• Market staff (I did a lot of grocery shopping while raising two boys)
  • Post Office Service Clerk(s)
  • …and so on.

Each of the people most dear to me in my life seem to choose to live outside of a ho hum ordinary existence. The thread that I see is creativity and curiosity. Not the “draw a straight line” creatives! No, what I mean is the people that do what they love, and find meaning in menial or even repetitive work.

People that do their jobs with joy are endlessly curious about how to do things differently and more collaboratively.

I live my curiously creative life by constantly asking questions. I add play into every week—usually outside or in my sketchbooks. Laughing and crying become fodder for innovation in my work. On a good day, I know that what I feel and think matters.

Suzanne Gibbs, ©2018, Doodle Art Blocks for Art-O-Mat, series of 100, process image

I want my art to help others to see the world differently— I whimsically initiate curiosity.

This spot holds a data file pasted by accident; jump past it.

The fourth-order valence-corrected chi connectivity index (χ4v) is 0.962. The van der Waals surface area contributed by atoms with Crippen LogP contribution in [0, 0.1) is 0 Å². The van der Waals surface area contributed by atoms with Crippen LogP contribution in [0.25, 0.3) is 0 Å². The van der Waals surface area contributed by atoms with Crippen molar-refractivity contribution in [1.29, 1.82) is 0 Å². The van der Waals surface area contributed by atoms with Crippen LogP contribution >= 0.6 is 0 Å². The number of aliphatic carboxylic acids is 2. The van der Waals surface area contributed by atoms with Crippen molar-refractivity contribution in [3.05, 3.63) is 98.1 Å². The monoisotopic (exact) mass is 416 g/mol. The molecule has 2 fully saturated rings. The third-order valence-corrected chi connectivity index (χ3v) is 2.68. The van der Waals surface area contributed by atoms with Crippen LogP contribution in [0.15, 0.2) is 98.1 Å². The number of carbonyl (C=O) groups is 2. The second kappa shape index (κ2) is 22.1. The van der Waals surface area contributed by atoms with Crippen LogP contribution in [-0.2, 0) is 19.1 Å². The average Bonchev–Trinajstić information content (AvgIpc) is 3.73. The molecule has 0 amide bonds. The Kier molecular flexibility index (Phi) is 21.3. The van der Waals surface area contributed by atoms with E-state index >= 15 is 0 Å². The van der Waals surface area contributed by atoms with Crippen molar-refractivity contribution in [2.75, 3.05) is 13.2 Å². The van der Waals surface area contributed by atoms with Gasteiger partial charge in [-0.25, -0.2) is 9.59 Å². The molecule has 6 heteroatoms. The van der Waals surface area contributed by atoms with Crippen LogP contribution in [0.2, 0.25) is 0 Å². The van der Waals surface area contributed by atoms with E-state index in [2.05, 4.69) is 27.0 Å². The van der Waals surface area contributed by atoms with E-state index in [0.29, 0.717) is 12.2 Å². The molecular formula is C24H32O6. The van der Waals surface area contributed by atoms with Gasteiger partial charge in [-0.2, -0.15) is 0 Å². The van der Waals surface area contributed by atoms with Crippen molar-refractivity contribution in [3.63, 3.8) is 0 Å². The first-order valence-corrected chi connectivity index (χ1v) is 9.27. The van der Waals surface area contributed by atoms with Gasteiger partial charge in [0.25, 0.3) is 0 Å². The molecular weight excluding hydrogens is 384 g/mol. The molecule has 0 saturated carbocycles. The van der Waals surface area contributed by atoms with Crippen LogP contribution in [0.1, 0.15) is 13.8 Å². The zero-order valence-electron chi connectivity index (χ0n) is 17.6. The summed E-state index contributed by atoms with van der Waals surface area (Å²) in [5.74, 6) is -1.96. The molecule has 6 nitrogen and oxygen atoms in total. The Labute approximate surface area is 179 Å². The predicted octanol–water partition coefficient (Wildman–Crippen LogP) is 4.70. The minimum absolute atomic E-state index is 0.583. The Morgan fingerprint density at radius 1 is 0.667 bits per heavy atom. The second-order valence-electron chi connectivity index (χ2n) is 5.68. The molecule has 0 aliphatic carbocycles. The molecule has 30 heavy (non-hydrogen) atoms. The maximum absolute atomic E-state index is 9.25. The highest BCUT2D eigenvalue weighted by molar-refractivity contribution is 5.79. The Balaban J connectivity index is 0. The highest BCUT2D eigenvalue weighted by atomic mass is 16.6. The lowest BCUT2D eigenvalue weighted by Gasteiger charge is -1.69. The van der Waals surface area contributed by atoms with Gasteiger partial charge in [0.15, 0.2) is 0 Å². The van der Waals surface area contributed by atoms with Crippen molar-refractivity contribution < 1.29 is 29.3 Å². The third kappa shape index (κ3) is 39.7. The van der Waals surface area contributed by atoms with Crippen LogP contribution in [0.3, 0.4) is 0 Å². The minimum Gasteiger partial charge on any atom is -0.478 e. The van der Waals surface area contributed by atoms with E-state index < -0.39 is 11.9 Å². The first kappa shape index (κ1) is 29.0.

I start with a million questions.

Every single day I write in my journal to capture barely awake before coffee musings. I ask myself questions over and over again. What is it I wish the world to know? What matters to me so much but I am afraid to tell anyone?

How do I want to brighten the existence of other humans through my creative voice?

When did I first realize I have a unique vision of the world? Have I realized my unique vision and voice yet?

How can I best help myself to express my most prized and dearly held ideas, innovations, love and angst?

I pursued a graduate degree in both communication and fine art, that’s how much the idea of sharing my gifts with the world matters to me—4 years in classrooms and library study + studio time beyond college.

Visual voice matters to me.

In my lifetime, my dream is that I can bring about positive change through my and our collective voices. The world is full of too much information these days (and not all of it is positive or helpful). I can post on social media like crazy and reach no one at all or millions of people!

It makes sense to me to know my deepest core values and artistic voice so that I am getting heard for what matters most. The rest is useless extra noise.

A curiously creative life takes daily effort.

My new work is challenging me to dig deeper into my artistic visual voice. Below is the first of a new series of work.